SFSU prof reviving long-gone puppet theater

Molly Picon and Boris Thomashevsky weren’t the only stars of New York’s bygone Yiddish theater. For a time, Simcha and his wife, Sheyne Pesi, were the toast of the Lower East Side.

Both just happened to be wooden puppets.

In the 1930s, the Modicut Puppet Theater was a source of delight for New York’s Yiddish-speaking audiences. Led by Yosl Cutler and Zuni Maud, Modicut excelled at bitingly comic and politically astute plays performed by custom-made marionettes and hand puppets.

Their work has all but vanished into the mists of time, but San Francisco State theater professor Joel Schecter is pulling every string to prevent that.

On Dec. 11, Schecter will team up with Bay Area Yiddish music maven Gerry Tenney to present “Messiahs of 1933,” a multimedia presentation that brings back to life the puppetry of Cutler and Maud. The event is co-sponsored by the Workman’s Circle and takes place at the Bureau of Jewish Education’s Jewish Community Library.

“They were very successful,” says Schecter. “They were the first Yiddish puppet theater for adults, with their own theater on Second Avenue. They also toured around the country and Europe, everywhere from the Catskills to Poland.”

At the upcoming event, Schecter will speak, Tenney will play Yiddish songs of the era (including songs co-written by Cutler), and then the audience will see the only extant footage of a Cutler-Maud play titled “Simcha and His Wife.”

It’s a musical comedy, circa 1933, about a Jewish couple facing eviction for not paying the rent. “He’s an unemployed garment worker,” says Schecter of the character Simcha, “dealing with the Depression in a very amusing way.”

There is another film fragment of Cutler himself, a demo he made before he headed off to make it big in Hollywood. But he never made it. He died in a car wreck while driving across the country.

“He had planned to go to Hollywood to make a film based on his adaptation of ‘The Dybbuk’ with puppets,” says Schecter. “I have a copy of his 1935 script in Yiddish, which has never been translated. It was a parody and a way of commenting on current events. In his version, a Rabbi Roosevelt is called on to get the dybbuk.”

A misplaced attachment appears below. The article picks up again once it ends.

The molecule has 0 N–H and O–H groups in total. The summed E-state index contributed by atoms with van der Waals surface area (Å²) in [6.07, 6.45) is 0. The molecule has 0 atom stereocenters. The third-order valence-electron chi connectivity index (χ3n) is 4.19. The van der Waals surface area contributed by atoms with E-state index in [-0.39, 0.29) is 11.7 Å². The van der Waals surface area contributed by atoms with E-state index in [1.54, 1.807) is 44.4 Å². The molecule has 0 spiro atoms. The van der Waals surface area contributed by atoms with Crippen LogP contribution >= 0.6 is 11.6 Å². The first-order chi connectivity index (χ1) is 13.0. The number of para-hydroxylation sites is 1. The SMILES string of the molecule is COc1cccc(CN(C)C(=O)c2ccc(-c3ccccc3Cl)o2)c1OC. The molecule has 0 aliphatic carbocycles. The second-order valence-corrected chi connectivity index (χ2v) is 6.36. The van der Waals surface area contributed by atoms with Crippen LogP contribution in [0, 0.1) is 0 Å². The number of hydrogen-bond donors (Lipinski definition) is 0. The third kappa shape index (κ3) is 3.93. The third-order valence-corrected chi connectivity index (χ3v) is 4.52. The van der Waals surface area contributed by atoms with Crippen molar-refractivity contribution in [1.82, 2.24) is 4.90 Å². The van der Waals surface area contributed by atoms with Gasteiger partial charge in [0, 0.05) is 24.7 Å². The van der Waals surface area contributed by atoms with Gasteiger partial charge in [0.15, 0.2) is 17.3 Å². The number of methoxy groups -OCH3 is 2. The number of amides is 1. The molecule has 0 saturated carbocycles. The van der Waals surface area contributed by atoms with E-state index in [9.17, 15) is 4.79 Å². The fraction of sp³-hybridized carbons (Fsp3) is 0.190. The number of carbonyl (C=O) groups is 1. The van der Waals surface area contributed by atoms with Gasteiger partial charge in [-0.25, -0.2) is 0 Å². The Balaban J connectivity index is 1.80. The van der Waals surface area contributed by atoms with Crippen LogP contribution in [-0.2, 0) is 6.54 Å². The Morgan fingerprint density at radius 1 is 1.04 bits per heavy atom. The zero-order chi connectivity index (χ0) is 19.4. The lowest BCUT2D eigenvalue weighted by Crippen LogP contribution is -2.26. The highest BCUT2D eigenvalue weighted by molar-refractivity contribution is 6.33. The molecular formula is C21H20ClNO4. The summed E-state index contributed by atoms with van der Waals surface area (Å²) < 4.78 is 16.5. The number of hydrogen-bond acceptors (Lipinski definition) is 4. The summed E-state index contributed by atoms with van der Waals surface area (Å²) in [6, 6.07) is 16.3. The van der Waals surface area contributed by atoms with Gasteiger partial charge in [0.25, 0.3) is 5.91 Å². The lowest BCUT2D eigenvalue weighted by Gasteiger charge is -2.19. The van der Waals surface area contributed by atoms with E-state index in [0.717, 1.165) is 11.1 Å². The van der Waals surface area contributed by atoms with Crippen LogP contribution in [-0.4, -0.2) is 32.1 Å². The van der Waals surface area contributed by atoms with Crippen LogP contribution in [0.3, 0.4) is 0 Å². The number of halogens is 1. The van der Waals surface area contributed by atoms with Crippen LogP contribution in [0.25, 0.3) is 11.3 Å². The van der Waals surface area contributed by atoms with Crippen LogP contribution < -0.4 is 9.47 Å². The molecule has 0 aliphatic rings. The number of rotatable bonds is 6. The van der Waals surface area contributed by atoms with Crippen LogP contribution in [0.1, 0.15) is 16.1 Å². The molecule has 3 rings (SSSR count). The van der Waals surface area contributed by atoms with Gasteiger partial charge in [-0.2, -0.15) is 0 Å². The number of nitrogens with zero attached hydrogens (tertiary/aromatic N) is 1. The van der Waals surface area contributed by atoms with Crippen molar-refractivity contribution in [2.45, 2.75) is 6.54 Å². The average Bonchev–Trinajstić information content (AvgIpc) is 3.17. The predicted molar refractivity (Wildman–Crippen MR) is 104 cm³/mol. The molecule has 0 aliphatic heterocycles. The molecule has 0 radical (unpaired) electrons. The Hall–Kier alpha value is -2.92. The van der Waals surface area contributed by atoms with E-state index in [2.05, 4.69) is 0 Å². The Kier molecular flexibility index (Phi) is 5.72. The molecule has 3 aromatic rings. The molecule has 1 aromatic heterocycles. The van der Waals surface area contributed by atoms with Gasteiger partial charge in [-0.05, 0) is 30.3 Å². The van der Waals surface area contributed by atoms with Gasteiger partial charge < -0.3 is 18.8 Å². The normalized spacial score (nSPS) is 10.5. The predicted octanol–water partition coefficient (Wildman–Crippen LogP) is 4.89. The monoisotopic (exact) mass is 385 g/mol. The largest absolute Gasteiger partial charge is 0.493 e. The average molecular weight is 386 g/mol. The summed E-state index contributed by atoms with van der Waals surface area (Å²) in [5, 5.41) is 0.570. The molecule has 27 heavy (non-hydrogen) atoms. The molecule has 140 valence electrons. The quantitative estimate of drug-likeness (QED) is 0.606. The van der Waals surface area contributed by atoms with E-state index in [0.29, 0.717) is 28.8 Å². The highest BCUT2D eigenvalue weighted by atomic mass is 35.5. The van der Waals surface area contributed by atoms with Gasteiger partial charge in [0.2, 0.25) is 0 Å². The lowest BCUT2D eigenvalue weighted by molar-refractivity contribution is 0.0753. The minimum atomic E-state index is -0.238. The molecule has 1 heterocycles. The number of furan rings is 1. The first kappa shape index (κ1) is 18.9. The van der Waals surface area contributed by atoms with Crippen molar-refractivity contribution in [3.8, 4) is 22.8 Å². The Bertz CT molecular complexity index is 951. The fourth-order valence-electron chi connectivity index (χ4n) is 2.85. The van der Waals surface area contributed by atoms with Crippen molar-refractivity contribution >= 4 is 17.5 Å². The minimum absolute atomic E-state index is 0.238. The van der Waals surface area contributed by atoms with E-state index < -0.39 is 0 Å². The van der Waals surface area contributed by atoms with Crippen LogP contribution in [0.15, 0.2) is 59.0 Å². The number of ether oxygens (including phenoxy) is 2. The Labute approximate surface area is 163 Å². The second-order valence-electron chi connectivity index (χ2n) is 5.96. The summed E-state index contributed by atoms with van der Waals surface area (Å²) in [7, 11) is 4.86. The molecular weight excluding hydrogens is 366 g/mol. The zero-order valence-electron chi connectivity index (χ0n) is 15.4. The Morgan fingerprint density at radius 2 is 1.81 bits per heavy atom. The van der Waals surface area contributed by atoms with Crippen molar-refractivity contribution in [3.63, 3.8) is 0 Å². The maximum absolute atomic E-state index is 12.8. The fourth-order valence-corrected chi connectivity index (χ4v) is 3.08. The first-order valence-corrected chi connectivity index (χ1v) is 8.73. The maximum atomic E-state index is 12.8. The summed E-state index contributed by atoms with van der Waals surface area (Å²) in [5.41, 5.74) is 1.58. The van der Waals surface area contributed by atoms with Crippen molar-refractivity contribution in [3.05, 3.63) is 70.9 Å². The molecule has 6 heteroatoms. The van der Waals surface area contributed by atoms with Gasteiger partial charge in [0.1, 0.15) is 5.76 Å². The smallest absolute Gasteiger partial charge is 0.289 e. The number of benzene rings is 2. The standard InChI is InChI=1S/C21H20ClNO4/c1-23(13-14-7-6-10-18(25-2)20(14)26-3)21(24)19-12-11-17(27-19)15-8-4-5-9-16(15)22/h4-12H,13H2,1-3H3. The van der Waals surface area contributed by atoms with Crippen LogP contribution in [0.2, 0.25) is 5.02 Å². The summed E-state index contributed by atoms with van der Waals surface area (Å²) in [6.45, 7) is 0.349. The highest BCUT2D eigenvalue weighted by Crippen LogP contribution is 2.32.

That rare script is just one of several treasures Schecter unearthed during his research. “I also found old Yiddish magazines, Der Hammer and Der Signal, which published part of ‘The Dybbuk’ after [Cutler’s] death,” he says.

While the art of puppetry has a long and distinguished history in the United States and around the world, Schecter is convinced Cutler and Maud were the first, if not the only, serious puppeteers working in Yiddish theater.

“I know of one other scholar, from the Union Theological Seminary in New York, who has written about these puppeteers. But relatively little has been written about this kind of Yiddish theater.”

A graduate of the Yale University drama program, Schecter has brought his longtime fascination with Yiddish theater to his work at SFSU. In addition to the usual fare of William Shakespeare, Eugene O’Neill and Henry Miller, Schecter has previously staged Yiddish theater plays at the university, all starring his decidedly multicultural drama students.

Now, knock on wood, he will restore the luster of a little-known chapter in the history of Yiddish theater.

“It’s fascinating to see how much of our cultural theater history has been neglected,” says Schecter. “America is due for more puppets.”

“Messiahs of 1933 or How American Yiddish Theater Survived Adversity Through Satire” takes place 3 p.m. Sunday, Dec. 11 at the Jewish Community Library at Jewish Community High School of the Bay, 1835 Ellis St., S.F. Admission is free. Information: (415) 567-3327 or via email at [email protected].

Dan Pine

Dan Pine is a contributing editor at J. He was a longtime staff writer at J. and retired as news editor in 2020.